City Seeks House Factory For Century City
Proposal seeks to create jobs and as many as 800 highly energy efficient housing units per year.
Your next house could be made in a factory in Milwaukee’s Century City business park.
The vision, from the City’s Environmental Collaboration Office (ECO), is to create equitable housing and new jobs while addressing climate change.
ECO issued a request for information (RFI) last week to solicit firms interested in partnering on the facility through either design, construction or operation. Responses are due by June 28th.
“Factories of this kind are in business primarily on the East and West Coasts, with little presence in the Midwest. Milwaukee aims to fill this gap and become a center of expertise and capability for [Zero Energy Ready Home]/Passive Housing construction,” says the RFI.
A 25-page urban equity plan from ECO lays out the case for the facility, including the jobs it would create, the new, affordable housing it would supply and the positive environmental and financial impact it would have on the city.
ECO, led by director Erick Shambarger, calls for a $5 million allocation to build five prototype houses in rented space in an existing building at Century City, near W. Capitol Dr. and N. 31st St. The units would be completed by the second quarter of 2023.
“The envisioned public-private partnership would potentially combine funding resources through the City of Milwaukee, American Rescue Plan and philanthropic grants with private capital to realize the vision of establishing the factory and producing hundreds of new housing units annually for the City and the region,” says the RFI.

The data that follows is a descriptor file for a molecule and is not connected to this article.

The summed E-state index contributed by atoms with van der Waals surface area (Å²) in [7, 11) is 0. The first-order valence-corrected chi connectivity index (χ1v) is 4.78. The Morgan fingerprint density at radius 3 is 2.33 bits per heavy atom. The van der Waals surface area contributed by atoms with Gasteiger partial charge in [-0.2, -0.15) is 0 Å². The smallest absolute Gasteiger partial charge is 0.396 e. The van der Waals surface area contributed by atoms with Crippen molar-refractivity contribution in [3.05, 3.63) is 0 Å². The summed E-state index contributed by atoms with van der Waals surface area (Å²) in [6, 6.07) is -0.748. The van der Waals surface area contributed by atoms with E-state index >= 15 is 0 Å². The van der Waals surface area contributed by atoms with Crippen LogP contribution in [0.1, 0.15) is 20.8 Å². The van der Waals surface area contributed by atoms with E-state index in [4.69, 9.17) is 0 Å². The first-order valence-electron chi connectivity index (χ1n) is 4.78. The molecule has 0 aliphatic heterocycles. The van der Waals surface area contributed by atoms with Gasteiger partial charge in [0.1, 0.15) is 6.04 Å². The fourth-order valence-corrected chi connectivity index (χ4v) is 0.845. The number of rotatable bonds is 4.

The goal is to create a system by 2023 that produces houses that are at lease 50% more energy efficient than the building code requires and cost the same or less on a per-square-foot basis than comparable housing.
Long-term goals include the creation of up to 800 housing units per year at the facility, a greater than 90% decrease in energy bills at new houses, 50 new jobs, a reduction in greenhouse gas emissions through housing and a greater than 20% increase in housing ownership opportunities.
The proposal was spurred by the Bloomberg Philanthropies Global Mayors Challenge and City-County Task Force on Climate and Economic Equality.
A formal request for proposals is expected to be issued in September.
Two high-profile companies involved in factory-built structures closed in the past year. Urban Milwaukee reported on Skender Manufacturing’s Chicago plan in 2019, but the company closed in late 2020 and cited market changes brought on by the pandemic. Earlier this month California-based Katerra, which had raised more than $2 billion, announced it would shut down.
The city has struggled to attract tenants to the 84-acre business park created from the former Tower Automotive manufacturing campus.
An affiliate of Good City Brewing acquired a spec building in 2018 for less than cost to build the structure. It has now landed two tenants to join it in the 53,160-square-foot facility. In addition, Talgo leases space in a former Tower building for train car rehabilitation and assembly.
The city received $394 million through the $1.9 trillion American Rescue Plan Act and has four years to expend the funds on targeted programs. For more on what the city is considering, see our coverage from last week.